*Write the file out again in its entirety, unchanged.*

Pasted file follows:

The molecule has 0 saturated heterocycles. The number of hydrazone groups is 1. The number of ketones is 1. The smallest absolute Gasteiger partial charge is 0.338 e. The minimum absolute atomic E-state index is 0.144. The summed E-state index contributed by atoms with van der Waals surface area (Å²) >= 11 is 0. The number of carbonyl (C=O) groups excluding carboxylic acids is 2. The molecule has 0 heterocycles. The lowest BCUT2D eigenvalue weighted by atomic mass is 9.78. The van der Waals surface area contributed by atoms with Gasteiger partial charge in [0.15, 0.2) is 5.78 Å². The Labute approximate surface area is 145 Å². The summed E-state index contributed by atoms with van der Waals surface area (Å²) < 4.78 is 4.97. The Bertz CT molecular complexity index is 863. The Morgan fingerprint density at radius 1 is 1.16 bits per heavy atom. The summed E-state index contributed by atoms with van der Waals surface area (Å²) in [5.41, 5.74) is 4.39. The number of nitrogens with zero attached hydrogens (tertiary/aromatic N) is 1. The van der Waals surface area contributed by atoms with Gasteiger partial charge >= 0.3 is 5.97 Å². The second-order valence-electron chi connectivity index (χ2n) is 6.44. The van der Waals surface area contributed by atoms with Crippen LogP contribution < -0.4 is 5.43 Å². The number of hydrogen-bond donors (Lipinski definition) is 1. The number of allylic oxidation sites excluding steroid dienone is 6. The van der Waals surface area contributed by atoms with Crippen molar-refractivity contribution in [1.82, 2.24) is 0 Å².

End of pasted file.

The molecule has 0 saturated heterocycles. The number of hydrazone groups is 1. The number of ketones is 1. The smallest absolute Gasteiger partial charge is 0.338 e. The minimum absolute atomic E-state index is 0.144. The summed E-state index contributed by atoms with van der Waals surface area (Å²) >= 11 is 0. The number of carbonyl (C=O) groups excluding carboxylic acids is 2. The molecule has 0 heterocycles. The lowest BCUT2D eigenvalue weighted by atomic mass is 9.78. The van der Waals surface area contributed by atoms with Gasteiger partial charge in [0.15, 0.2) is 5.78 Å². The Labute approximate surface area is 145 Å². The summed E-state index contributed by atoms with van der Waals surface area (Å²) < 4.78 is 4.97. The Bertz CT molecular complexity index is 863. The Morgan fingerprint density at radius 1 is 1.16 bits per heavy atom. The summed E-state index contributed by atoms with van der Waals surface area (Å²) in [5.41, 5.74) is 4.39. The number of nitrogens with zero attached hydrogens (tertiary/aromatic N) is 1. The van der Waals surface area contributed by atoms with Gasteiger partial charge >= 0.3 is 5.97 Å². The second-order valence-electron chi connectivity index (χ2n) is 6.44. The van der Waals surface area contributed by atoms with Crippen LogP contribution < -0.4 is 5.43 Å². The number of hydrogen-bond donors (Lipinski definition) is 1. The number of allylic oxidation sites excluding steroid dienone is 6. The van der Waals surface area contributed by atoms with Crippen molar-refractivity contribution in [1.82, 2.24) is 0 Å².